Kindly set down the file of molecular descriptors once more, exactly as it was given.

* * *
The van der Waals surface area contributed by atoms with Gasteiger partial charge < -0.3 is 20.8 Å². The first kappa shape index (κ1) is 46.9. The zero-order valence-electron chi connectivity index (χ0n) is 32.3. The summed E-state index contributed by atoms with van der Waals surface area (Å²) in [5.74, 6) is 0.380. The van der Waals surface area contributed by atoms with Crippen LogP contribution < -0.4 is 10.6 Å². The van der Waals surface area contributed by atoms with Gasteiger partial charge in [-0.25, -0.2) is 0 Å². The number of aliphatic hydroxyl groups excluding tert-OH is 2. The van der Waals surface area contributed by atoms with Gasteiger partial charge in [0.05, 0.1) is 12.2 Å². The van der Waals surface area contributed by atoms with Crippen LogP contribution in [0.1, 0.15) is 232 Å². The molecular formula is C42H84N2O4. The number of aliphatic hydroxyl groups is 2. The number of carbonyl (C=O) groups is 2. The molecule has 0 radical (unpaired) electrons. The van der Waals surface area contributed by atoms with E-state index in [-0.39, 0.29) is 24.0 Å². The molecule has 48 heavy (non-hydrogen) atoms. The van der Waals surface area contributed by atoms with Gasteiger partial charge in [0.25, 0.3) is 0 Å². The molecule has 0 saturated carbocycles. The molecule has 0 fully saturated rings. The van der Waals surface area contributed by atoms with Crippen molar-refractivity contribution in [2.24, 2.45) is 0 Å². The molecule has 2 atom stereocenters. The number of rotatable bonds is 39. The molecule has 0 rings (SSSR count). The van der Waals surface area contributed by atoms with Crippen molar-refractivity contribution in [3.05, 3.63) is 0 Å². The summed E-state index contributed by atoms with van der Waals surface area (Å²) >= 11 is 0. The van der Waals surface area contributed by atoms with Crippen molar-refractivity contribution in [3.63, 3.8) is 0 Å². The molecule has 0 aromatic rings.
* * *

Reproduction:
The van der Waals surface area contributed by atoms with Gasteiger partial charge < -0.3 is 20.8 Å². The first kappa shape index (κ1) is 46.9. The zero-order valence-electron chi connectivity index (χ0n) is 32.3. The summed E-state index contributed by atoms with van der Waals surface area (Å²) in [5.74, 6) is 0.380. The van der Waals surface area contributed by atoms with Crippen LogP contribution < -0.4 is 10.6 Å². The van der Waals surface area contributed by atoms with Gasteiger partial charge in [-0.25, -0.2) is 0 Å². The number of aliphatic hydroxyl groups excluding tert-OH is 2. The van der Waals surface area contributed by atoms with Gasteiger partial charge in [0.05, 0.1) is 12.2 Å². The van der Waals surface area contributed by atoms with Crippen LogP contribution in [0.1, 0.15) is 232 Å². The molecular formula is C42H84N2O4. The number of aliphatic hydroxyl groups is 2. The number of carbonyl (C=O) groups is 2. The molecule has 0 radical (unpaired) electrons. The van der Waals surface area contributed by atoms with E-state index in [-0.39, 0.29) is 24.0 Å². The molecule has 48 heavy (non-hydrogen) atoms. The van der Waals surface area contributed by atoms with Gasteiger partial charge in [0.25, 0.3) is 0 Å². The molecule has 0 saturated carbocycles. The molecule has 0 fully saturated rings. The van der Waals surface area contributed by atoms with Crippen molar-refractivity contribution in [2.24, 2.45) is 0 Å². The molecule has 2 atom stereocenters. The number of rotatable bonds is 39. The molecule has 0 rings (SSSR count). The van der Waals surface area contributed by atoms with Crippen molar-refractivity contribution in [3.05, 3.63) is 0 Å². The summed E-state index contributed by atoms with van der Waals surface area (Å²) >= 11 is 0. The van der Waals surface area contributed by atoms with Crippen molar-refractivity contribution in [3.63, 3.8) is 0 Å². The molecule has 0 aromatic rings.